1945–During World War II, Dresden, Saxony, Germany, is bombed for the third day.

1945–John (Anthony) Helliwell, of Supertramp, is born in Todmorden, Yorkshire, England.

1946–The first electronic general-purpose computer, ENIAC, is formally dedicated at the University of Pennsylvania in Philadelphia.

1947–Actress, Marisa Berenson, is born Vittoria Marisa Schiaparelli Berenson in New York, New York. She appeared in the films Death in Venice, Cabaret, Barry Lyndon, S.O.B., and The Secret Diary of Sigmund Freud.

1947–Child actor, Rusty Hamer, is born Russell Craig Hamer in Tenafly, New Jersey. He is best known for the role of the wisecracking, older-than-his-years son of Danny Thomas in the TV series Make Room for Daddy and The Danny Thomas Show.

1949–Gerald Lankester Harding and Roland de Vaux begin excavations at Cave 1 of the Qumran Caves, where they will eventually discover the first seven Dead Sea Scrolls.

1950–The Soviet Union and the People's Republic of China sign a mutual defense treaty.

1950–Walt Disney's animated movie, Cinderella, is released.

1950–David Brown, bass player for Santana, is born in Daly City, California.

1951–Singer, Melissa Manchester, is born in the Bronx, New York. Her hits include Midnight Blue, Just Too Many People, Don’t Cry Out Loud, and You Should Hear How She Talks About You.

1951–Actress, Jane Seymour, is born Joyce Penelope Wilhelmina Frankenberg in Hayes, Middlesex, England. She is best known for the starring role in the TV series Dr. Quinn, Medicine Woman. He has appeared in the films Oh! What a Lovely War, Live and Let Die, The Four Feathers, and Somewhere in Time. She was married to actor, James Keach.

1952–King George VI is buried in St. George's Chapel at Windsor Castle in London, England.

1953–Parliamentary elections are held in Liechtenstein in Central Europe.

1954–Canada and the United States agree to construct the Distant Early Warning Line, a system of radar stations in the far northern Arctic regions of Canada and Alaska.

1954–Joe Turner records the original version of Shake Rattle & Roll for Atlantic Records. But just two months later, a white Western Swing band, Bill Haley & The Comets records it, knocking Big Joe out of the record stores.

1954–Cartoonist, Matt (Abram) Groening, is born in Portland, Oregon. He is the creator of the comic strip, “Life in Hell,” as well as the co-creator of two successful TV series, The Simpsons and Futurama.

1955–Model, Janice (Doreen) Dickinson, is born in Brooklyn, New York. One of the most successful models throughout the 1970s and 1980s, she expanded her profession to reality TV in 2003, by judging for four cycles on America's Next Top Model. She subsequently opened her own modeling agency in 2005, which was documented in the reality TV series The Janice Dickinson Modeling Agency.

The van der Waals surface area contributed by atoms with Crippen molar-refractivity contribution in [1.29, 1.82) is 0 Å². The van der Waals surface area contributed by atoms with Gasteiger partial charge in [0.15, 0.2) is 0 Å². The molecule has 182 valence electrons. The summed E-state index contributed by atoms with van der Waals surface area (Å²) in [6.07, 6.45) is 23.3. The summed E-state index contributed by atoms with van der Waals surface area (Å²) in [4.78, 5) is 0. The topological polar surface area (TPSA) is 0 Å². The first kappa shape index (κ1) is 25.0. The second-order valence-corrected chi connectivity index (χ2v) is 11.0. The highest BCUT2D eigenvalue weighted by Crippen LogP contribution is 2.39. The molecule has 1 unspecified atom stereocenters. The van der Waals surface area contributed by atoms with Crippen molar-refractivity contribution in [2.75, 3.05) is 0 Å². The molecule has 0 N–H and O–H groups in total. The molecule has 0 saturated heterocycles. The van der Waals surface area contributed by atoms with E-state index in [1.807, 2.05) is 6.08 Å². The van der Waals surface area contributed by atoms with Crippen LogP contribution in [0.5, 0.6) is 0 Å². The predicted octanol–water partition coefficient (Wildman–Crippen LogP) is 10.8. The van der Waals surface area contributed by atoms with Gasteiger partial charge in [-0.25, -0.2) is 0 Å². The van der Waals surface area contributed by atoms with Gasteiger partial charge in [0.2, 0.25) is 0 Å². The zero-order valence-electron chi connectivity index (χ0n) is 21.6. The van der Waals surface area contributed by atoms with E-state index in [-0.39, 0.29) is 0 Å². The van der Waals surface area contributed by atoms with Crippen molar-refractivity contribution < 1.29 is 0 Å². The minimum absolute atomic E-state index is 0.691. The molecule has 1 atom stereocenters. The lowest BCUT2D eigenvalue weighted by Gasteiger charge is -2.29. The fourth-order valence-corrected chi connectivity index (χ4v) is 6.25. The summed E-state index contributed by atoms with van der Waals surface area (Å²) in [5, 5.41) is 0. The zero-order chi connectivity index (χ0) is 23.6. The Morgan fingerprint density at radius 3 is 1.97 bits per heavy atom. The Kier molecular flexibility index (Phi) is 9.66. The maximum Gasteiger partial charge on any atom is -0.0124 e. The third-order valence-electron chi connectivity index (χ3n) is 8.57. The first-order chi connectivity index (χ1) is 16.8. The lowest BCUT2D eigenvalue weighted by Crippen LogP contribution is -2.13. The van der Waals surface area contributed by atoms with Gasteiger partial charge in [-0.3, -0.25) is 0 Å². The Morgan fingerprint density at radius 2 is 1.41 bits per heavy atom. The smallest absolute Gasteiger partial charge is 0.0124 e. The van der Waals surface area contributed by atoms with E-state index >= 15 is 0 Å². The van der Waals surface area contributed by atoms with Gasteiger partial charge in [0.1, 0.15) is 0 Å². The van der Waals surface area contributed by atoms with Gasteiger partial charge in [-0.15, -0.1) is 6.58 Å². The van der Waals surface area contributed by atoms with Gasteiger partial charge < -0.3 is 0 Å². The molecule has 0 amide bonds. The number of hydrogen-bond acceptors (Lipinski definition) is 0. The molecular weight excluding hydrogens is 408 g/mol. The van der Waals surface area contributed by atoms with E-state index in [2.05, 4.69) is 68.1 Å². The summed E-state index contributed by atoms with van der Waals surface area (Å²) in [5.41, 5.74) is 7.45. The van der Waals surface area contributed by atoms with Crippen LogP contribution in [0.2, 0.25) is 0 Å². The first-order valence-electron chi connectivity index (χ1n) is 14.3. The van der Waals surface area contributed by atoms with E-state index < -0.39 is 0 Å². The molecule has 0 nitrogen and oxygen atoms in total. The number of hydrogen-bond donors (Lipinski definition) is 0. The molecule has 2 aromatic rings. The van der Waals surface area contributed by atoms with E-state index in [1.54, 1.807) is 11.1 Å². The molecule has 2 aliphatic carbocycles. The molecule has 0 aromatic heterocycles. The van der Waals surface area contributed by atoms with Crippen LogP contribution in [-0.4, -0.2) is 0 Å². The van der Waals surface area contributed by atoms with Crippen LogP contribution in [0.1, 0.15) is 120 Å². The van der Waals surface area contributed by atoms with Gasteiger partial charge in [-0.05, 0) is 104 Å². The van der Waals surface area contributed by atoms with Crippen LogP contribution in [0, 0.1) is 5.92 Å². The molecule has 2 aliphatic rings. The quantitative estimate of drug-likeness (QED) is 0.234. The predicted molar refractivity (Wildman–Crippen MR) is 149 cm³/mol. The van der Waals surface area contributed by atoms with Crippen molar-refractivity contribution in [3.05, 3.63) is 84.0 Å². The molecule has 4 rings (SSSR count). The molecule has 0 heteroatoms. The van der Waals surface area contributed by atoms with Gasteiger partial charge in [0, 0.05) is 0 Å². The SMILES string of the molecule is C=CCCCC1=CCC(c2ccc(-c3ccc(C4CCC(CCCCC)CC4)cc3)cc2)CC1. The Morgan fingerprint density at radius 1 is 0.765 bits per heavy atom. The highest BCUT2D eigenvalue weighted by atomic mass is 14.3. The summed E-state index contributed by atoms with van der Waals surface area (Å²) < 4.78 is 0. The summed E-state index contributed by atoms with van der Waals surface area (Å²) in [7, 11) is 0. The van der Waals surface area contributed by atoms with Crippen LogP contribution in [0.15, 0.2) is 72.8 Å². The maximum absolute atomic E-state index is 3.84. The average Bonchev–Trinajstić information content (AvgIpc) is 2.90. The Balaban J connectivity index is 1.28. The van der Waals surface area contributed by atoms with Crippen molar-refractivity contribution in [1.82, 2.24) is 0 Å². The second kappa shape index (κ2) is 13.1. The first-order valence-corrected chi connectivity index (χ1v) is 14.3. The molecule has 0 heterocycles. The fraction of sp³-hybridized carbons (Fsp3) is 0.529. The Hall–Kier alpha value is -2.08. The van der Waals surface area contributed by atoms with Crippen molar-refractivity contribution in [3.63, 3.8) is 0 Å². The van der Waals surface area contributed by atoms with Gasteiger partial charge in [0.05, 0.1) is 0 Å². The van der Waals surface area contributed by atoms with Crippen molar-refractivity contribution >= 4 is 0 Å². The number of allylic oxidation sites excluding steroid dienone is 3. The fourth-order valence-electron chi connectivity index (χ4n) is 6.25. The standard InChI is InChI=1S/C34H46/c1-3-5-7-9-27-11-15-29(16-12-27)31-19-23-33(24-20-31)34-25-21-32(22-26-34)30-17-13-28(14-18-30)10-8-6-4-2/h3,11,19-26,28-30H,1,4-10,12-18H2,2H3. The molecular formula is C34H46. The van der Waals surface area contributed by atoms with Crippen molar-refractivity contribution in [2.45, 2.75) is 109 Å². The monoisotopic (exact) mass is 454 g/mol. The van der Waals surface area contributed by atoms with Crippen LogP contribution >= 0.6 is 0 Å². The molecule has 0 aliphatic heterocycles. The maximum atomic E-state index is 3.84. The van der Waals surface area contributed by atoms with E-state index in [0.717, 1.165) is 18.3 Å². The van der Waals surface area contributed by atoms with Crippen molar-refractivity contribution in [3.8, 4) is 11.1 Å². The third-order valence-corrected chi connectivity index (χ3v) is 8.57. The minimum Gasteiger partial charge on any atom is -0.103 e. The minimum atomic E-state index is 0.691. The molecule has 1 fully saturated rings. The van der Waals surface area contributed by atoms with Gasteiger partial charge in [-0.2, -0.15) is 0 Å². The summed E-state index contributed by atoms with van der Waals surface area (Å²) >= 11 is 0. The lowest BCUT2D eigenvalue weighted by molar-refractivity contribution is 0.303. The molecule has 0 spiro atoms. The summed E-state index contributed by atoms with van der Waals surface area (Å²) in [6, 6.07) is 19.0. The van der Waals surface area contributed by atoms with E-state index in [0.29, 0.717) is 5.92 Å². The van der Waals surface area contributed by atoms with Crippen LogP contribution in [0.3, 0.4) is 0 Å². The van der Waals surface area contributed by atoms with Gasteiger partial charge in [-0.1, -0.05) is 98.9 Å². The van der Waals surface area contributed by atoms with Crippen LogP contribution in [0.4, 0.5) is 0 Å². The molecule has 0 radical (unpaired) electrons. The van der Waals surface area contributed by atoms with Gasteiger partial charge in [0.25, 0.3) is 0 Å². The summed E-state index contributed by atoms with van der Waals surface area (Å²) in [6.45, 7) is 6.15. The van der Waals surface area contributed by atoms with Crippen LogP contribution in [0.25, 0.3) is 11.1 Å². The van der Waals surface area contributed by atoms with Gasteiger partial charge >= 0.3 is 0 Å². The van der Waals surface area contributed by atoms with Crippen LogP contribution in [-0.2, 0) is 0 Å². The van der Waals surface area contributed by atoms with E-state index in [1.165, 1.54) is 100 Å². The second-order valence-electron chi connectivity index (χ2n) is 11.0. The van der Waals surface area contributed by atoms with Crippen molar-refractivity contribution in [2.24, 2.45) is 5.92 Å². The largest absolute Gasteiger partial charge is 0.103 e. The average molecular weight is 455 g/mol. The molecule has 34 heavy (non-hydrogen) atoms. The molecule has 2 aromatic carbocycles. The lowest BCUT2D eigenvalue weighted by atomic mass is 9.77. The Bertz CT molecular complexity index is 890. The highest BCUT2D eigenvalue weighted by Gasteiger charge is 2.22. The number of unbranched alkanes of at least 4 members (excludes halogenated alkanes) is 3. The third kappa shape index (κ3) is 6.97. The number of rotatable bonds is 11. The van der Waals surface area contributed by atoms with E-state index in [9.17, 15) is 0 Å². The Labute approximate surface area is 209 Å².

1957–A chart topper: The Banana Boat Song (Day-O) by Harry Belafonte.

1958–The Dick Clark Show, a Saturday night rock & roll television program, debuts on ABC-TV. The show features appearances by Jerry Lee Lewis, Pat Boone, Connie Francis, Chuck Willis, The Royal Teens, and Johnnie Ray.

1960–Mikey Craig, bass player for Culture Club, is born Michael Emil Craig in Hammersmith, London, England.

1961–The entire U.S. Figure Skating Team dies in the crash of Belgian Sabena Flight 548. In all, 73 people are killed, including coaches and family members of the team.

1962–The U.S. conducts a nuclear test at Nevada Test Site.

1964–A Billboard story headline reads “U.S. Rocks and Reels from Beatles Invasion: Beatles Begin New British Artist Push.” The story goes on to report that “Great Britain hasn't been as influential in American affairs since 1775.” The fame of the Beatles has major and independent firms scrambling for more Britsh product, which starts what came to be known as the (musical) British Invasion.

1964–Comedian, Chris Farley, is born Christopher Crosby Farley in Madison, Wisconsin. He is best known as a cast member of the NBC-TV sketch comedy show, Saturday Night Live, from 1990 to 1995. He appeared in the films Wayne’s World, Coneheads, Airheads, Billy Madison, and Tommy Boy.

1965–A new red-and-white maple leaf design is adopted for the flag of Canada.